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Health Security

Tara Kirk Sell, Special Feature Editor
No abstract text is available yet for this article.
June 8, 2018: Health Security
Thomas J Hipper, Renee Davis, Philip M Massey, Renee M Turchi, Keri M Lubell, Laura E Pechta, Dale A Rose, Amy Wolkin, Lisa Briseño, Jessica L Franks, Esther Chernak
Families with children who have access and mobility challenges, chronic illness, or intellectual or developmental disabilities require targeted messages before, during, and after disasters to ensure that they understand risks to their children's health and can take measures to avoid harm and build resilience. A scoping review was conducted to assess current evidence for optimal ways to address the disaster information needs and communication preferences of families with children and youth with special healthcare needs...
June 8, 2018: Health Security
Mark L Maiello, Jessica Cole, Elaine Vernetti
From the Field is a semi-regular column that explores what it means to be a local health professional on the front lines of an emergency. Typically, National Association of County and City Health Officials (NACCHO) members share their stories of preparing for and responding to disasters, epidemics, and other major health issues. This month's column features a submission from the New York City health department that describes their experience in setting up a radiological advisory committee. Through exploring the analysis of the challenges faced and the solutions developed, readers can learn how these public health champions keep their communities safe even in extreme situations...
June 8, 2018: Health Security
Yotam Ophir
The Centers for Disease Control and Prevention (CDC) Crisis and Emergency Risk Communication (CERC) framework has been used by the organization during recent outbreaks of infectious diseases. However, the dissemination of the organization's crisis messages depends largely on mass media coverage. This study analyzed 5,006 articles from leading American newspapers covering 3 epidemics: H1N1, Ebola, and Zika. Using a mixed method of automated and manual content analysis, it identified 3 distinct themes used to cover the diseases: pandemic, scientific, and social...
June 5, 2018: Health Security
Matthew W Seeger, Laura E Pechta, Simani M Price, Keri M Lubell, Dale A Rose, Saloni Sapru, Melanie C Chansky, Belinda J Smith
Public health threats, such as emerging infectious diseases, terrorism, environmental catastrophes, and natural disasters, all require effective communication. Emergency risk communication is a critical component of public health emergency planning and response. It is a complex process involving a variety of constructs that interact in dynamic ways over time. While emergency risk communication is generally recognized as an important tool for risk management and emergency response, the specific elements, processes, and outcomes are not well described and have not been systematically assessed...
May 2018: Health Security
Rebecca Lis, Aaron T Resnick
Infectious disease response, particularly high-consequence acute infectious disease and special pathogen response, requires the coordination of numerous public and private entities to ensure the safety and appropriate care for patients, healthcare and EMS staff, and the public. The Northwest Healthcare Response Network, an independent 501(c)(3) healthcare coalition, has partnered with the local health departments in the Puget Sound area of Washington State to develop a communication and decision-making structure to support coordinated information sharing, patient care, patient transportation, laboratory testing, contact monitoring, and healthcare and EMS staff safety in events involving suspected or diagnosed acute infectious disease patients...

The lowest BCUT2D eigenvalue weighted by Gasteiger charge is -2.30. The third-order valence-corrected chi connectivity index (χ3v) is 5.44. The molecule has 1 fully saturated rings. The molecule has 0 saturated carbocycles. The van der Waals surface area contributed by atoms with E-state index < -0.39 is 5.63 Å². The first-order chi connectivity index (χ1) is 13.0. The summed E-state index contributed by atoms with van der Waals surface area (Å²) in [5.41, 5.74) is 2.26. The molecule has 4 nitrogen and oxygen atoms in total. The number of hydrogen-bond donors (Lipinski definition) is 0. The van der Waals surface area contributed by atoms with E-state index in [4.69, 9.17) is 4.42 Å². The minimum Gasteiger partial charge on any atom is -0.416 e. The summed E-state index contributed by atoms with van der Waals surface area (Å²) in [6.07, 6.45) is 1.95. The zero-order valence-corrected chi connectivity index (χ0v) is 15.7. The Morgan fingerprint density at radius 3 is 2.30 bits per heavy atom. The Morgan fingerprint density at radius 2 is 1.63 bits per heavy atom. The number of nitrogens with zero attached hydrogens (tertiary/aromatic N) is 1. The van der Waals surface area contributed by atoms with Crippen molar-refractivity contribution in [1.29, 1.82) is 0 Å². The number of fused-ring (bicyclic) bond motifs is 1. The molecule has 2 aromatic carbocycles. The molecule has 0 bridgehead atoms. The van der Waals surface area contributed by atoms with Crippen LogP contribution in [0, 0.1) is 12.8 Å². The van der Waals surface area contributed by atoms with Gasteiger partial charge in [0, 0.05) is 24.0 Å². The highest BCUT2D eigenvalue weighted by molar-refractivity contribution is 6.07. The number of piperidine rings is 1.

May 2018: Health Security
Rachael Piltch-Loeb, Alexis A Merdjanoff, David M Abramson
Emerging disease threats like Zika pose a risk to naïve populations. In comparison to chronic diseases, there is scientific uncertainty surrounding emerging diseases because of the lack of medical and public health information available as the threat emerges. Further complicating this are the multiple, diverse channels through which people get information. This article used bivariate and multivariate analysis to first describe the breadth of information sources individuals accessed about the Zika virus, and then describe individuals' primary sources of information for Zika using a nationally representative pooled cross-sectional data set collected at 3 time points in 2016 (N = 3,698)...
May 2018: Health Security
Scott Deitchman, Cham E Dallas, Frederick Burkle
On January 13, 2018, Hawaii experienced an erroneous alert that falsely warned of an imminent ballistic missile strike. Rather than focus on the inconvenience caused by the false alert, we used reporting of the event to identify the missing elements that would characterize a system that could save lives by alerting and informing the public in a nuclear detonation. These include warnings that contain essential information rather than directing recipients to secondary sources; a system that issues alerts directly from federal agencies that will have the earliest warning; a robust multimodal alerting system that can deliver messages before and after the detonation; and swift activation of federal agencies immediately upon warning...
March 20, 2018: Health Security
David G Drewry, Lauren M Sauer, Kathryn Shaw-Saliba, Jennifer Therkorn, Kaitlin Rainwater-Lovett, Thomas Pilholski, Brian T Garibaldi
The Johns Hopkins Hospital created a biocontainment unit (BCU) to care for patients with highly infectious diseases while assuring healthcare worker safety. Research to date for BCU protocols and practices are based on case reports and lessons learned from patient care and exercises. This study seeks to be the first to explore the influences of healthcare worker movement and personal protective equipment (PPE) doffing on the transport of simulant pathogen particles in a BCU. A cough device released 1 μm fluorescent polystyrene beads (PSLs) in the patient room...